64 months ago

Boston and New York City are hotbeds for Mutual Fund wholesale positions. Getting in is more about being a right fit. Many internals fit the bill of what an external is ... Look like a million bucks you may sell a million bucks. Very fit people that take care of themselves.

Once you get a taste of wholesaling it is fine. Very competitive people who are thinking just like you - Want to make money. Typically, successful internals who earn an external role may relocate to a territory that is known as a starter. For instance, expect to not be in highly lucrative locations such as Dallas, Chicago, or New York City as a newbie external. Besides, why would the current external leave that territory unless it is with another fund or product altogether.

The time and chance is well worth the wait since an average external could make over $200,000. Perhaps that number is lower due to the markets. The S&P 500 in 2008 was down - 37.00%. For fun, what is $200,000 less of -37.00%? That is still $126,000 in the worst of times.

Do it and take the chance to accept a lower base salary as an internal in order to have a great career.

Once you are good you will build a networking base. Meaning, who could be a wholesaler until you die regardless of the fund company you happen to represent. If you could sell a pig into a ham who cares what the bread is!

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Fund Man in East Brunswick, New Jersey

60 months ago

Jack in South River, New Jersey said: I will be graduating from college in May and am very interested in working in the funds wholesaling field. I've heard that an internal can typically be an entry level position, but with the job market that is not the case. What other positions or recommendations does anybody have about breaking into this field?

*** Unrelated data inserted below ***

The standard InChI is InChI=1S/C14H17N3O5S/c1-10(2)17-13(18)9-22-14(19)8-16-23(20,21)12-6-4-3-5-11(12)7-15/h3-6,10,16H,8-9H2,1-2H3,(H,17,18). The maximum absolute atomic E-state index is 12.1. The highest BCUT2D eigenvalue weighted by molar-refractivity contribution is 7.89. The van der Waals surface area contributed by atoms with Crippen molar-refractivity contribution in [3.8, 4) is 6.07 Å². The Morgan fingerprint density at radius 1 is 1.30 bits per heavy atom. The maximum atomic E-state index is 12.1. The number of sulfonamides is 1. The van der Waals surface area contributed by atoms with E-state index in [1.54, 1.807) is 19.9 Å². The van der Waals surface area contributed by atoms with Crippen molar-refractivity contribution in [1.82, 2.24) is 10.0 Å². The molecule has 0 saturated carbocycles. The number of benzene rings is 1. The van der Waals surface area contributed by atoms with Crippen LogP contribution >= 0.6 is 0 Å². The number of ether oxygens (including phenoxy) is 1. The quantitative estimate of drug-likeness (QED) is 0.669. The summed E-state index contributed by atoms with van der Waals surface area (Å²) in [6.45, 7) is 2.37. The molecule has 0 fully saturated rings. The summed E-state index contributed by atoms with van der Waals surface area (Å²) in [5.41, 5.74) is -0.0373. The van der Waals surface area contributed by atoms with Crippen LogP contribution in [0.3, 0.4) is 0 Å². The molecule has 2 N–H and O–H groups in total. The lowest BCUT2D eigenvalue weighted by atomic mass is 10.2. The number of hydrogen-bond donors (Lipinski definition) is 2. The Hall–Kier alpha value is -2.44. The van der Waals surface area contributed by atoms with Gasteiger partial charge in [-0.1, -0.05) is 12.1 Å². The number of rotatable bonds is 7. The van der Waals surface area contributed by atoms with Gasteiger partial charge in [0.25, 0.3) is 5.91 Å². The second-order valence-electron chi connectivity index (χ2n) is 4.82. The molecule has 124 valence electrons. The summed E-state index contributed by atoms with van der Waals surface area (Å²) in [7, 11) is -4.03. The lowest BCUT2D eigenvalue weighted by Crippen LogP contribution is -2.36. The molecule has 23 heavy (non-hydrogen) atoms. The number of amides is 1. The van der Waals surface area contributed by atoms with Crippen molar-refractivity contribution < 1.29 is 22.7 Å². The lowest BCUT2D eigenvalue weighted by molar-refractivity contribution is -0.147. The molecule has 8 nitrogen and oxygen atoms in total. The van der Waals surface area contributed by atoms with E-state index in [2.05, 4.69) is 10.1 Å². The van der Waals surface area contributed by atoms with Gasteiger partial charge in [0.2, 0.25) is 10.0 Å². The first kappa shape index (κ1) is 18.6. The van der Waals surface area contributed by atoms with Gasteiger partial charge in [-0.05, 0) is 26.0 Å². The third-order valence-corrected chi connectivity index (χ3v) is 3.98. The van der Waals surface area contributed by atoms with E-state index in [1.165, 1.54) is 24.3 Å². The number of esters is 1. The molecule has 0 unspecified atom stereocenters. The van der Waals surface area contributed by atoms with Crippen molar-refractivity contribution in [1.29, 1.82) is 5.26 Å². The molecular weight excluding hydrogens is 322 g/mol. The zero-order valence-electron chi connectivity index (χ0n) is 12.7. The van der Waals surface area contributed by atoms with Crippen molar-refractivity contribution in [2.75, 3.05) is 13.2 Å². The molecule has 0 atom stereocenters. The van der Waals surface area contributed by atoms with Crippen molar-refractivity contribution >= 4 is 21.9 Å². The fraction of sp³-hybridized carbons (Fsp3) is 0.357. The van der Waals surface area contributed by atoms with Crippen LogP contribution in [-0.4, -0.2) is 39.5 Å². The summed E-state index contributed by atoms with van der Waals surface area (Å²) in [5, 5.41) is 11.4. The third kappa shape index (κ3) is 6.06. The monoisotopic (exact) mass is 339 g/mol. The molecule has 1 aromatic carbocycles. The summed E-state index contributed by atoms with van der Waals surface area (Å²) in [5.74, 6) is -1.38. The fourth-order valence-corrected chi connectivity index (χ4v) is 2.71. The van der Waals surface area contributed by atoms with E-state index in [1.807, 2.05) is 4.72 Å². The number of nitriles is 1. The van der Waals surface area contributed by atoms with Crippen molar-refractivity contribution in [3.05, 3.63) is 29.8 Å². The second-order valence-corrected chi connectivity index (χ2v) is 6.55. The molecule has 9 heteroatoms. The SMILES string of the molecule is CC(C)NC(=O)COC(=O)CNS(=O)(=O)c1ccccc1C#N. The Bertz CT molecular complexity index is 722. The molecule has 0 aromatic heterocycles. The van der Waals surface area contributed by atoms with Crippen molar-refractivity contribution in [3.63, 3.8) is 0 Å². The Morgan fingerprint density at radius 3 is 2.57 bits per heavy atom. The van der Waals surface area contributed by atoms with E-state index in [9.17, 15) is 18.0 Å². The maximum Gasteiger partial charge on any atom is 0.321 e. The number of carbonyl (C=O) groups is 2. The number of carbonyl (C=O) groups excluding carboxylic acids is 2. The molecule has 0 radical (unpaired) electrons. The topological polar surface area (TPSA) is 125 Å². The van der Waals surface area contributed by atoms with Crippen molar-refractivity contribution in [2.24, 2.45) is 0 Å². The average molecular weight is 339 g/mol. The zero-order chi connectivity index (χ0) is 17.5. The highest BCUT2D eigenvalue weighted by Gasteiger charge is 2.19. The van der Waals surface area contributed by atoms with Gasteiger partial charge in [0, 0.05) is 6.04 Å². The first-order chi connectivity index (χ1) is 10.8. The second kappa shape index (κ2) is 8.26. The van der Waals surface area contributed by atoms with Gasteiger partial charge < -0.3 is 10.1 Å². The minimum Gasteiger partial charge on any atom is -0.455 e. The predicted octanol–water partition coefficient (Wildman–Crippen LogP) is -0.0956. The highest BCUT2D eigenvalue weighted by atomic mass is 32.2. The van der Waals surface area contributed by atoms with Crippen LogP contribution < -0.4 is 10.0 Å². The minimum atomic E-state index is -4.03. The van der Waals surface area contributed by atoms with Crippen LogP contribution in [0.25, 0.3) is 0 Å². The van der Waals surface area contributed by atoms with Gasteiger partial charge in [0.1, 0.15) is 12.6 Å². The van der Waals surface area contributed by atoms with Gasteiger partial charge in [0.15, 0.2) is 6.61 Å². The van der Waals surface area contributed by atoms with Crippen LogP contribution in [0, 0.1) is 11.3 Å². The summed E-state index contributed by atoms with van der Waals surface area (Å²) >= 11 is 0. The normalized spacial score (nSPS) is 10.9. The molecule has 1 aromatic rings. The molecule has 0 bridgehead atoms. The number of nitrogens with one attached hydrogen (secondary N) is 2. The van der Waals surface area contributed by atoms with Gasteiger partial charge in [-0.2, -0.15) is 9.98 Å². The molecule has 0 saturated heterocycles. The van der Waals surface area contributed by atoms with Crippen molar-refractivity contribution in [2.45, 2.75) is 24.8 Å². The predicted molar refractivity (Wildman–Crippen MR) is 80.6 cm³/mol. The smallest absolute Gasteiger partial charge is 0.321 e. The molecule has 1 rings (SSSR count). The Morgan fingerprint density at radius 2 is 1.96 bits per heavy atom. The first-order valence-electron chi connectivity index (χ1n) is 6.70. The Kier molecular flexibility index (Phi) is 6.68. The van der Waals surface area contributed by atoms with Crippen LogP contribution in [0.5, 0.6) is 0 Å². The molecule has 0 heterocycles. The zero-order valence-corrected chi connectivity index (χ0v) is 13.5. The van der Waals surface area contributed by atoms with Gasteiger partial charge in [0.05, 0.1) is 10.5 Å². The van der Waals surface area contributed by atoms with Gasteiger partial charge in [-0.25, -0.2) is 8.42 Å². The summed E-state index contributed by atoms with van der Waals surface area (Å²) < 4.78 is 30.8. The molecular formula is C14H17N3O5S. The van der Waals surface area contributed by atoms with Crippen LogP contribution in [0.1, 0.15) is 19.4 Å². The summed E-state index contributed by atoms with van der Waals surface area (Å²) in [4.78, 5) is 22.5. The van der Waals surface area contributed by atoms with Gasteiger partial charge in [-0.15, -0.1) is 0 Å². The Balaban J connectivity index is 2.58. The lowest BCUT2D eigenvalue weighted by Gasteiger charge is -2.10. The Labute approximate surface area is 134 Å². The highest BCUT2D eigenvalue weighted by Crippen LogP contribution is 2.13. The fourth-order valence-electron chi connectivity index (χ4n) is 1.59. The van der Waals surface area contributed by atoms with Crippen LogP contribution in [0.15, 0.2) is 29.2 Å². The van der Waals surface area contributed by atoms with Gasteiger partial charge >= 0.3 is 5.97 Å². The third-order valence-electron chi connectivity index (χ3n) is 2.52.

I manage an Internal Wholesaler Desk for a very reputable firm. I would advise you to go get some sales experience right now because you're right, the job market stinks and you're not going to get you dream job out of college unless you have a 4.0 from MIT (and I'm guessing you don't). Take a sales job (I started with a base salary of $12,000 in 2005) and work you butt off. Once you have 9 - 12 months of this experience, you can make the jump to a desk. You'll have to convince the manager that you won't fail your 7 etc., but assuming that you can do that, you'll get hired somewhere. Also, in whatever you do, get in early, don't leave at the bell, and work your butt off...you'll do fine.

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NYCSearcher in New York, New York

55 months ago